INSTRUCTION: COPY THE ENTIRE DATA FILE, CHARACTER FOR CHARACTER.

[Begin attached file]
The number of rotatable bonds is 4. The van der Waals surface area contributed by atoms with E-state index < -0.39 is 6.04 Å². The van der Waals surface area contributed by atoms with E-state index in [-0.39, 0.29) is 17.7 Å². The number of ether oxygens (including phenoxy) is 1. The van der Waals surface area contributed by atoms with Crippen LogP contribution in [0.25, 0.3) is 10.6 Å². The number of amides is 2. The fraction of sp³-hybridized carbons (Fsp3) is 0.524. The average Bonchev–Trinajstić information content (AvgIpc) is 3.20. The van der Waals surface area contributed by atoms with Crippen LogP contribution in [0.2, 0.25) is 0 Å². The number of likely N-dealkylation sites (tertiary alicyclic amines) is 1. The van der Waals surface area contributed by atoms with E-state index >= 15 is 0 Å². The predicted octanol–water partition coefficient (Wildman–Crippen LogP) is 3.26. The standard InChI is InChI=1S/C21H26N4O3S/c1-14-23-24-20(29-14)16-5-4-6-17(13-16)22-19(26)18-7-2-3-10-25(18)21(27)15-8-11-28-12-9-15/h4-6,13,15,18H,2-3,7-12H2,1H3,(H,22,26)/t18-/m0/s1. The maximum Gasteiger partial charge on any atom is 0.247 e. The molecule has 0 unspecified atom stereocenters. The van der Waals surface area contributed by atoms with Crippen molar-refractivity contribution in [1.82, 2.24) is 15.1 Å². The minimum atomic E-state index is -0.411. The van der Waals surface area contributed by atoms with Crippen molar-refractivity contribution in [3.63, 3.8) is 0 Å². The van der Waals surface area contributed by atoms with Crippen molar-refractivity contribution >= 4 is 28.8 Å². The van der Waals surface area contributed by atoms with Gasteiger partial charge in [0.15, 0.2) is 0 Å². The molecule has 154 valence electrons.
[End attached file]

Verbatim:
The number of rotatable bonds is 4. The van der Waals surface area contributed by atoms with E-state index < -0.39 is 6.04 Å². The van der Waals surface area contributed by atoms with E-state index in [-0.39, 0.29) is 17.7 Å². The number of ether oxygens (including phenoxy) is 1. The van der Waals surface area contributed by atoms with Crippen LogP contribution in [0.25, 0.3) is 10.6 Å². The number of amides is 2. The fraction of sp³-hybridized carbons (Fsp3) is 0.524. The average Bonchev–Trinajstić information content (AvgIpc) is 3.20. The van der Waals surface area contributed by atoms with Crippen LogP contribution in [0.2, 0.25) is 0 Å². The number of likely N-dealkylation sites (tertiary alicyclic amines) is 1. The van der Waals surface area contributed by atoms with E-state index >= 15 is 0 Å². The predicted octanol–water partition coefficient (Wildman–Crippen LogP) is 3.26. The standard InChI is InChI=1S/C21H26N4O3S/c1-14-23-24-20(29-14)16-5-4-6-17(13-16)22-19(26)18-7-2-3-10-25(18)21(27)15-8-11-28-12-9-15/h4-6,13,15,18H,2-3,7-12H2,1H3,(H,22,26)/t18-/m0/s1. The maximum Gasteiger partial charge on any atom is 0.247 e. The molecule has 0 unspecified atom stereocenters. The van der Waals surface area contributed by atoms with Crippen molar-refractivity contribution in [1.82, 2.24) is 15.1 Å². The minimum atomic E-state index is -0.411. The van der Waals surface area contributed by atoms with Crippen molar-refractivity contribution in [3.63, 3.8) is 0 Å². The van der Waals surface area contributed by atoms with Crippen molar-refractivity contribution >= 4 is 28.8 Å². The van der Waals surface area contributed by atoms with Gasteiger partial charge in [0.15, 0.2) is 0 Å². The molecule has 154 valence electrons.